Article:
According to Bhutanese tradition, dzongs are always built on a hill top or mountain spur. If it was built on the side of the valley wall, a smaller dzong or watchtower would be constructed in the purpose of providing a high and safe place from which a guard can observe the main dzong and surrounding area. At the top of the valley above Rinpung Dzong, you can see a round watchtower which houses National Museum of Bhutan now. It is said that an underground tunnel lead from the watchtower to the water supply below.
There is a large collection of displays in the five galleries, which give a great insight into the cultural and natural treasures of Bhutan. The interesting festival masks cherished in the first gallery are used in various religious dances. You can also learn about the different qualities the animals symbolize. In the second gallery, you can find many delicate thangkas which tell the about Bhutan’s important masters and saints. In the third gallery, there are many statues of gods sculpted by the eminent sculptors in the world. The fourth gallery displays the vivid statues of many rare animals. You must be amazed by the model of the Tiger’s Nest in the fifth gallery.
Most Popular Bhutan Tours
Paro Tsechu Festival
Tsechu is Bhutan’s most dramatic religious festival dedicated to Guru Rinpoche. Paro Tsechu can be traced back to 17th century when Zhabdrung Ngawang Namgyel initiated Paro Tsechu festival together with the consecration of Rinpung Dzong. It takes place from the 10th to the 14th of the second month in Bhutanese calendar. In 2019, it will be held on 17th March. Rinpung Dzong is the site for holding Paro Tsechu.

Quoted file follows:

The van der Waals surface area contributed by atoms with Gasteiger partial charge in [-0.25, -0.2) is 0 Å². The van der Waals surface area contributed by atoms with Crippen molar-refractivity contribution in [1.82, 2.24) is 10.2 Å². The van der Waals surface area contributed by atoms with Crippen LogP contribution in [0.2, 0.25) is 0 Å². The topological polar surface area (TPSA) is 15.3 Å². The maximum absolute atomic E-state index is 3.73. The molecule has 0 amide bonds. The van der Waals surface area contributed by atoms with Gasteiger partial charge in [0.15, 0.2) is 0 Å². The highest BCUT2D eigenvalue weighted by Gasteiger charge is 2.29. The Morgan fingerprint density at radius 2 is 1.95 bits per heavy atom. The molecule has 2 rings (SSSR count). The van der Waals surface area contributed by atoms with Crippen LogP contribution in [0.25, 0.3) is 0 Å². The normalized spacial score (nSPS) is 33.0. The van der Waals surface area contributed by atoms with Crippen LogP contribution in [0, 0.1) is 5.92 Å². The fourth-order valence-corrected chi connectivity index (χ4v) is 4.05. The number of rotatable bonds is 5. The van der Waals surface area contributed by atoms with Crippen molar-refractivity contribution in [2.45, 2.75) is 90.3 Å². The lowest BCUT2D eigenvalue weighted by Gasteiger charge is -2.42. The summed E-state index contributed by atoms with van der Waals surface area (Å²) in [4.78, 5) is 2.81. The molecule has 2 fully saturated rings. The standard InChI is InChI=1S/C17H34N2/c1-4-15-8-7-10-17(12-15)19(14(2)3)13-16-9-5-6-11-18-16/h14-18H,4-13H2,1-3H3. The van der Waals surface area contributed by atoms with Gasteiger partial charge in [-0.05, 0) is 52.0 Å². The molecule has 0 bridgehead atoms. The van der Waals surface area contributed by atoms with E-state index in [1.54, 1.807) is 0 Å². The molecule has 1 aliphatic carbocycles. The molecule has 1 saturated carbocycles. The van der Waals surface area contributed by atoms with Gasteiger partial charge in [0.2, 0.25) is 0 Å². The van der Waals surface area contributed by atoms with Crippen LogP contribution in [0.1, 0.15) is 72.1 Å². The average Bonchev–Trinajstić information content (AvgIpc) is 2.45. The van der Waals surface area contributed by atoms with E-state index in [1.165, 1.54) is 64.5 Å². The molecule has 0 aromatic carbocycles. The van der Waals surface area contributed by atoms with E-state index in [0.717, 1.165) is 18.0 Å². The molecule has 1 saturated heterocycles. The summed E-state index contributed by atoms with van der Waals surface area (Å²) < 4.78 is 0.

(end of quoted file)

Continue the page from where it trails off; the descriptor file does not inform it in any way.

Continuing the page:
During Tsechu Festival, people far from the surrounding district will be drawn to Rinpung Dzong to proclaim their beliefs and receive blessings. They always wear their finest jewelries and traditional clothes, male on gho and femal on kira. More than a religious festival to celebrate, Tsechu is also an important social event. People are able to enjoy a reunion with their family, friends and relatives, and sharing their stories to each other. The wonderful ritual dances will be performed by masked robed dancers in the courtyard of Rinpung Dzong. You can fully feel the happy (instead of solemn and serene) atmosphere in Rinpung Dzong. Traditionally, everyone could take part in the last dances called Tashi Lebey which concludes all the performances. Just feel free to follow other people and join the dance.